Table 3: The parameters of exIWO and IWO used for minimization of the sphere function.
831691.fig.0011
Figure 11: Comparison between IWO and exIWO based on the sphere function.

The comparative research on IWO and exIWO was carried on using 30-dimensional Griewank and Rastrigin functions. Similarly to the computations related to the sphere function, the IWO parameters which were collected in Table 4 were taken from [3]. The exIWO parameters are included in Table 2 except the number of iterations which was set in sequence to one of the following values: 100, 500, 2000, 5000, 10000, and 20000 for both algorithms. The minimum values averaged for each experiment’s set related to the given number of iterations are presented in the logarithmic scale in Figures 12 and 13.

tab4
Table 4: The parameters of IWO used for minimization of Griewank and Rastrigin functions.
831691.fig.0012
Figure 12: Averaged minima of IWO and exIWO for the 30-dimensional Griewank function.
831691.fig.0013
Figure 13: Averaged minima of IWO and exIWO for the 30-dimensional Rastrigin function.

The exIWO which makes use of the hybrid strategy of the search space exploration obtains better results in comparison to those generated by the IWO.

Results reported in [13] were used for purpose of comparison of exIWO and SPSO. In SPSO candidate solutions are represented by particles forming a swarm. Particles move through the search space and undergo evaluation according to some fitness function. The movements are guided not only by the current locations of particles in the search space, but also by their best locations so far with respect to the fitness function as well as by the best location of the entire swarm. Simple rules for updating position and velocity of each particle allow them to gravitate towards the global extremum [14].

Initial scope of the search space for each argument of particular functions as well as other optimization parameters corresponds with values proposed in [13]. “Asymmetric” character of the initial scope is legitimized by the authors of [15], who state that “Evolutionary optimization algorithms should be tested on benchmark functions in various configurations that include initializing the population with large perturbations directed away from the optimum.”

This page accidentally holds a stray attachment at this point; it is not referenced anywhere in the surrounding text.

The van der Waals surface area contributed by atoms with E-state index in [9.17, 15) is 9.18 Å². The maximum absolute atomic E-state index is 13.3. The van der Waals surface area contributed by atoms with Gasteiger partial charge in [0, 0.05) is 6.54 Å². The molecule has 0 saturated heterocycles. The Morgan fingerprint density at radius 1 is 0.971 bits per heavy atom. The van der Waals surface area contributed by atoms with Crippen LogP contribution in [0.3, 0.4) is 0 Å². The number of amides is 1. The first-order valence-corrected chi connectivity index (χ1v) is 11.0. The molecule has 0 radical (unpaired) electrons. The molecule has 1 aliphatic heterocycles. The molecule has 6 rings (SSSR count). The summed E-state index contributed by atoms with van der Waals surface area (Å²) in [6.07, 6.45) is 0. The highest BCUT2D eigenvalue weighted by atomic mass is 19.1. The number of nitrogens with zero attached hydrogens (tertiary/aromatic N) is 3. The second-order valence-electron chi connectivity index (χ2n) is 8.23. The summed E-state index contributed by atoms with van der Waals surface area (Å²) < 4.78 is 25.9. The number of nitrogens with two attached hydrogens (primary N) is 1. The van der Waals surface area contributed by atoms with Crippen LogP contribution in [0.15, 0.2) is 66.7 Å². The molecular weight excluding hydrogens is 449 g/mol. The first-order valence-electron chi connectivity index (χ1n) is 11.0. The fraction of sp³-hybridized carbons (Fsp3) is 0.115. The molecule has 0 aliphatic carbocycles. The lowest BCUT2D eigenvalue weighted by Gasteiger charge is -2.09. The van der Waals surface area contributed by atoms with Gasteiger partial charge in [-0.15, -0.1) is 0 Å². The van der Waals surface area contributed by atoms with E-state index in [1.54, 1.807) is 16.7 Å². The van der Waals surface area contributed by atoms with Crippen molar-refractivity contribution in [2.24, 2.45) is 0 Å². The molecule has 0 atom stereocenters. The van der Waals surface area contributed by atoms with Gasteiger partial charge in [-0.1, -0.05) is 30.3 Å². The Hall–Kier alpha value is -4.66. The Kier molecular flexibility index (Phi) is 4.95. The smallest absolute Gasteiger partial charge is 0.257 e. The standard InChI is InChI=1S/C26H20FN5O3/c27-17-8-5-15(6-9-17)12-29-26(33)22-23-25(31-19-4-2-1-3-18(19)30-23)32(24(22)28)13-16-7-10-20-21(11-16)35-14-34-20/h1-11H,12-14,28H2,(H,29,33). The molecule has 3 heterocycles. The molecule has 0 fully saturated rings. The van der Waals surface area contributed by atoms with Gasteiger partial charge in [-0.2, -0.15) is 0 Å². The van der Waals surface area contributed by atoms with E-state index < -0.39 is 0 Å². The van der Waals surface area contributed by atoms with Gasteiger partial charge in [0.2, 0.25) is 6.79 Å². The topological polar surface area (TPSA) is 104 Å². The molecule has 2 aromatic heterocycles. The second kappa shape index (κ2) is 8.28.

Minima of the -dimensional Rastrigin, Rosenbrock, and Griewank functions found by the exIWO algorithm and the SPSO method are presented in Figures 14, 15, and 16, respectively. The number of algorithm iterations (1000, 1500, and 2000) used as a stop criterion is strictly related to the value, as was suggested in [13]. The -axis values denote the number of individuals. Because the minimum of the Griewank function found by the exIWO is several orders of magnitude smaller than the extremum of the same function computed by the SPSO, the logarithmic scale is used for clarity in Figure 16.

831691.fig.0014
Figure 14: Comparison between SPSO and exIWO based on the Rastrigin function.
831691.fig.0015
Figure 15: Comparison between SPSO and exIWO based on the Rosenbrock function.
831691.fig.0016
Figure 16: Comparison between SPSO and exIWO based on the Griewank function.

The results obtained by the exIWO turned out to be better than the outcomes of the SPSO.

All aforementioned experiments revealed the usefulness of the exIWO for solving continuous optimization problems. The method can compete with other algorithms. Moreover, the hybrid strategy of the search space exploration turned out to be more effective than the method proposed in the IWO.

3.2. Feature Selection

According to one of many descriptions of feature (attribute) selection its aim is to choose a subset of features for improving prediction accuracy or decreasing the size of the structure without significantly decreasing prediction accuracy of the classifier built using only the selected features [16]. In other words, attribute selection is expected to simplify object description, discover most discriminative features, and give a chance for more precise classification. Most methods involve searching the space of attributes for the subset that is most likely to predict the class best [17].

The main idea behind the experiments was to test the exIWO ability to find the possibly best subset of features as descriptors of objects subject to recognition: handwritten digits or gait sequences recorded by means of the motion capture technique. Next, the chosen subset was evaluated in terms of accuracy of a supervised classification using only those attributes.

3.2.1. Experiments with Digits

The Semeion Handwritten Digit Data Set (Semeion Research Center of Sciences of Communication, via Sersale 117, 00128 Rome, Italy; Tattile Via Gaetano Donizetti, 1-3-5, 25030 Mairano (Brescia), Italy.), [18] includes 1593 handwritten digits [0–9] which were collected from around 80 persons. Each person wrote all digits twice on paper—trying to write each digit accurately and in a hurry (negligently). Digits were scanned, stretched in a rectangular box in a gray scale of 256 values and binarized using a simple global threshold equal to 127 (Figure 17). Consequently, each digit is represented by 256 binary features.